(This is the sixth article of the series titled ‘Unknown Tales from the Puranas’. There are myriad stories from puranas and upapuranas that are hardly known to most of us. The series will cover such lesser known tales, as well as unknown versions of the popular tales from pauranika sources. Read the earlier story here. The present story narrates the birth of Skanda/ Guha/ Kartikeya as found in the Kaumārikākhaṇḍa of Skandapurāṇa.)
The most common tale of birth of Kārtikeya involves the prolonged honeymoon of Śiva and Pārvatī, disturbance by Agni in the form of a kapota, Śiva discharging the semen in Agni, which is then discarded by him in the Gaṅgā, which then enters the wombs of six Kṛttikās, who conceive, and fearing the wrath of their husbands discard the six foetuses in the reed forest, which ultimately fuses into a six-headed one. Thus the names Śivaputra, Gāṅgeya, Agnija, Kartikeya, Śarajanmā, Ṣaḍānana, etc.
But Skandapurāṇa offers another additional story, in the Kaumārikākhaṇḍa under Māheśvarakhaṇḍa (29.89ff). The semen discarded by the Gaṅgā becomes the lustrous Śveta Mountain. Agni is then invited to Himalaya, to carry the offerings for God, being offered by the Saptarṣis. There, Agni spots the beautiful wives of the Seven Sages, radiant like the golden kadalistambha, or the soothing rays of the moon.
Agni is enamoured by their divine beauty. However, he quickly realizes the sinfulness of his actions. He also understands that he will incur immense ill-fame. Heart-broken, he retires to a forest, and thinks over ideas to mate with them. Finding no apparent solution, he ultimately becomes unconscious due to excessive lust.
When Svāhā, the wife of Agni, gets to know of this situation, she is delighted. She thinks to herself that Agni has stopped being interested in me, due to our long association; and now desires for new partners in the chaste wives of the Seven Sages. She decides that she shall assume the forms of these ladies, and approach Agni for her satisfaction.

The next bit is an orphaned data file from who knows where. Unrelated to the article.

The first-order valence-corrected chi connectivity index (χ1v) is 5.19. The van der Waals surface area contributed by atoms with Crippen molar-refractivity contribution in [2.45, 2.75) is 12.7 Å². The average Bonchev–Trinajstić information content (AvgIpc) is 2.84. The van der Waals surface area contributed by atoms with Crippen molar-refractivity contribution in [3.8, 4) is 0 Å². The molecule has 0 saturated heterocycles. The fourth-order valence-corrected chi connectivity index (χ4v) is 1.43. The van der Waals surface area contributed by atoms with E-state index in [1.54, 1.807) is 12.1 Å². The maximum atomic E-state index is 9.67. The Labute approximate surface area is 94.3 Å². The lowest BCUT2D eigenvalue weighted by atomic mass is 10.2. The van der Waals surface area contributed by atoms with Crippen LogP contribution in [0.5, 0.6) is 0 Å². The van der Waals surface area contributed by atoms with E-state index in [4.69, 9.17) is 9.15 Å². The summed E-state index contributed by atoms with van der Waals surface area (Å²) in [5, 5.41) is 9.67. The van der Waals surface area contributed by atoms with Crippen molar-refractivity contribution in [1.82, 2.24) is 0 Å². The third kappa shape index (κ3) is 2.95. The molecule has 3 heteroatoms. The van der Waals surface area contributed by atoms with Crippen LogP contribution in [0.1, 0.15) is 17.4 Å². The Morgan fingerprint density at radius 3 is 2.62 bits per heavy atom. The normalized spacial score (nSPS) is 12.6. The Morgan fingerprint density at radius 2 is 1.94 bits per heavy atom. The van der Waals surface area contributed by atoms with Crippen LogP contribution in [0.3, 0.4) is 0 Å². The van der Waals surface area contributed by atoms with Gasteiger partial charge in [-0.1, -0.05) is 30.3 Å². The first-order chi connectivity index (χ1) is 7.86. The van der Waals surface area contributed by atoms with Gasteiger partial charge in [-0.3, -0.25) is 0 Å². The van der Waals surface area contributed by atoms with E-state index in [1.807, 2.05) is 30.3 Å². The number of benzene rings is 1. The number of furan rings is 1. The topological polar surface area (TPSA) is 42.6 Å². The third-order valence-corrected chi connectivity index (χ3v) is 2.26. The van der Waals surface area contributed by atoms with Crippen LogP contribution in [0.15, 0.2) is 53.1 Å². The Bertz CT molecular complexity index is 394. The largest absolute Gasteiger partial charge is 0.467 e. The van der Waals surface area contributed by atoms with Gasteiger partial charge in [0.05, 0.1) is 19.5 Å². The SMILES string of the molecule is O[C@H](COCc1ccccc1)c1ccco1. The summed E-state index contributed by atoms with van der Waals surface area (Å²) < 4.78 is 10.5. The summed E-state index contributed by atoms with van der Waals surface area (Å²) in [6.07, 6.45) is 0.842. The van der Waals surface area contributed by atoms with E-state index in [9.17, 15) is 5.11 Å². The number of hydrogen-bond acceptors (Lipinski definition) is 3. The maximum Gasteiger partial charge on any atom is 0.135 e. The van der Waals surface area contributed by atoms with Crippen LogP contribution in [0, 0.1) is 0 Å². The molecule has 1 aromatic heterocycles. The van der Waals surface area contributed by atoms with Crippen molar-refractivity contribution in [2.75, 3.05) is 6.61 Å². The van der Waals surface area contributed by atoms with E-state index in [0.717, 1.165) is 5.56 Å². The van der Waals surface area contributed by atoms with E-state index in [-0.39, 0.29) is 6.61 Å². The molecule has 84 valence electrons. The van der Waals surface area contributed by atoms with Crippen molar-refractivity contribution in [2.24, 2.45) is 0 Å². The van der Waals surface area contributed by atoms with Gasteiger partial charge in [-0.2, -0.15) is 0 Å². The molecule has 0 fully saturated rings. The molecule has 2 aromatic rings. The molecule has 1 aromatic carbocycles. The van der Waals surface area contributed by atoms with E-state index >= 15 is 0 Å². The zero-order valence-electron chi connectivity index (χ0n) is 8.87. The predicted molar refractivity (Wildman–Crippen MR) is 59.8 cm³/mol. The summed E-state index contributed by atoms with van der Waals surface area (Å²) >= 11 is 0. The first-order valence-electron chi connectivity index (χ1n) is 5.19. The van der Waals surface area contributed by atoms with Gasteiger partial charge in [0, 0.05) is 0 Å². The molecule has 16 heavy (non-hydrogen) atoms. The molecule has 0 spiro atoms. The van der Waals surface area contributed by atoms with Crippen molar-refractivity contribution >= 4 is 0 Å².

First, she assumes the form of Śivā, wife of Sage Aṅgiras. She approaches Agni, and is successful in copulating with him. She also informs him that the wives of other sages would follow, too. She states that he is their perpetual lover, and their minds are fixed in him.
After being satisfied, she goes to the forest, and assumes the form of Suparṇī, a garūḍī; thinking that if someone spots her in the form of Śivā, a chaste Brāhmaṇa lady would be unnecessarily blamed. In that form she flies to the top of the Śveta Mountain, and deposits the fiery semen of Agni in a golden pot in the Reed forest, as she is unable to bear it any further.
This is repeated with the forms of wives of all other sages, but Arundhatī, the wife of Sage Vasiṣṭha. Svāhā could not assume her form due to the power of her penance as well as her regular services to her husband. So, she deposits Agni’s semen six times in the golden pot.
Agni, after the entire incident, realizes his sin; and resolves to cast off his physical body. A divine voice declares that he need not do so; for, it was ‘inevitable future’ that he resorted to another man’s wife, albeit only mentally. It was actually his own wife. He would therefore receive the punishment of indigestion in the sacrifice of Śvetaketu, due to continuous offerings of ghee. Agni is then said to visit his son so born.
The text then suddenly takes a U-turn, and proceeds to explain why Svāhā could assume the forms of wives of six of the sages. They had, due to their ignorance, bathed in Ganges at the place where Śivas’s semen had been cast off by Agni. They got excited with passion, and deluded by its brilliance. They became bashful of their husbands and decided to hide on the banks of Gaṅgā.